How to Move to a New Home With a Cat


Before moving to a new home with your cat, update his address to your new one on his tags and microchip and obtain paperwork from your vet for the new vet, if necessary. Pack your cat's belongings last and unpack them first in a small secure room to help him acclimate to his new surroundings.

Before the Move

If your cat has a microchip, contact the microchip company to update your address to the new address where you are moving. Additionally, put an identification collar with a safety release on your cat with your contact information or update his existing identification collar. Leave the collar on your cat until he is comfortable and fully settled in your new home, or indefinitely if he is allowed outside. These measures identify your cat if he gets loose and tries to return to the old home that he sees as his territory.

If you are moving out of the area, have your cat checked by your veterinarian and get the following documents, if needed:

  • Health and vaccination records to be given to your new vet
  • Health certificate issued by your veterinarian 10 days prior to your move
  • A permit for the state you are moving to

Pack the items in your home well in advance of your move so as not to disturb your cat by packing in a furious rush. Pack your cat's items last on the day of the move. Removing his toys and dishes too early can cause great stress to a cat.

Moving Day

Transport your feline friend to the new home in a cat carrier with a secure door to keep him from getting loose and lost. Place the carrier in the cabin of your car or truck. When you get to the new home, unpack your cat's box of belongings in a small room, such as a utility room or bathroom. Place the cat carrier in the room and leave the carrier's door open so he can return to that area if he is uncomfortable. Place his food and water bowls in the room as well as his litter box and scatter his toys on the floor. Close the door to the room and place a sign on it that says "Keep out" to deter anyone from opening the door, releasing your cat and stepping on him or accidentally letting him outdoors. If you do not have a small room for a safe room, place your kitty in his carrier in a quiet area of the home, possibly in an open closet.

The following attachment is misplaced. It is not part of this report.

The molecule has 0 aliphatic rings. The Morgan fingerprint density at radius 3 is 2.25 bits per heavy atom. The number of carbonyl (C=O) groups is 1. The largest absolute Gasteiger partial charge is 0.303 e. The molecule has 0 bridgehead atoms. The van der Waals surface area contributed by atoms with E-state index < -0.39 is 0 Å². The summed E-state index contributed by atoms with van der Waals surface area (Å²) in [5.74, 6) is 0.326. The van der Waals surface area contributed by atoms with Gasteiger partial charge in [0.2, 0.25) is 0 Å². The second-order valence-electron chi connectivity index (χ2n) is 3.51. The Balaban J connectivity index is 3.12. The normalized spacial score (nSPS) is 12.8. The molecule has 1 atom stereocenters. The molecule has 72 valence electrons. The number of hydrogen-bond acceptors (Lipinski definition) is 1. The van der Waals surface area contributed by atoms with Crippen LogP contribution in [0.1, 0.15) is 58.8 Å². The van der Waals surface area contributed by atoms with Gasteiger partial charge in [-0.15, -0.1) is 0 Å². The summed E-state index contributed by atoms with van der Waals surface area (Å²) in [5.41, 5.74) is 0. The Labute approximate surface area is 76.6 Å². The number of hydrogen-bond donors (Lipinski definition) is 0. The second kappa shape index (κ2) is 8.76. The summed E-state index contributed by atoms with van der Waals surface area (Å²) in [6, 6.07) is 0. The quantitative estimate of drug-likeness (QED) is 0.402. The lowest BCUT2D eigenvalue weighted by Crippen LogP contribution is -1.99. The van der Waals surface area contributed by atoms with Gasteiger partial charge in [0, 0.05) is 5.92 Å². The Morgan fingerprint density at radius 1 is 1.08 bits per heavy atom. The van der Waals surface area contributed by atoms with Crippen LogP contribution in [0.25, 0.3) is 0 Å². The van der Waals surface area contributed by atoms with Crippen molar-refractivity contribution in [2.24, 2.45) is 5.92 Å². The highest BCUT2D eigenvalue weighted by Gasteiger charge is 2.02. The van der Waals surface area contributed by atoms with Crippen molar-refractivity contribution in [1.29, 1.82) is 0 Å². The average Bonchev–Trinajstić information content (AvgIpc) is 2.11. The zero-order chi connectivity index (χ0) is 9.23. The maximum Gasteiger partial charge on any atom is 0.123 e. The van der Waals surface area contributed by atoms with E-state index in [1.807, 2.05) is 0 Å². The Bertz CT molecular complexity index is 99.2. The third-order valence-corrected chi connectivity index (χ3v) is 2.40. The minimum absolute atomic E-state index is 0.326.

After the Movers Leave

Leave your cat in his safe room with his belongings until after your boxes and belongings are all in your home. Check all of the windows and doors to make sure they are shut. Open the door to your cat's safe room and allow him to explore his new home. Give your cat a lot of attention after the move to help him settle into his new home. Wait a week or more to let an outdoor cat outside, and then take him outdoors on a leash until he has adjusted to the new area. When your outdoor cats seems confident, you can remove the leash and just accompany him outdoors for several days. Eventually he will be exploring his new neighborhood on his own.

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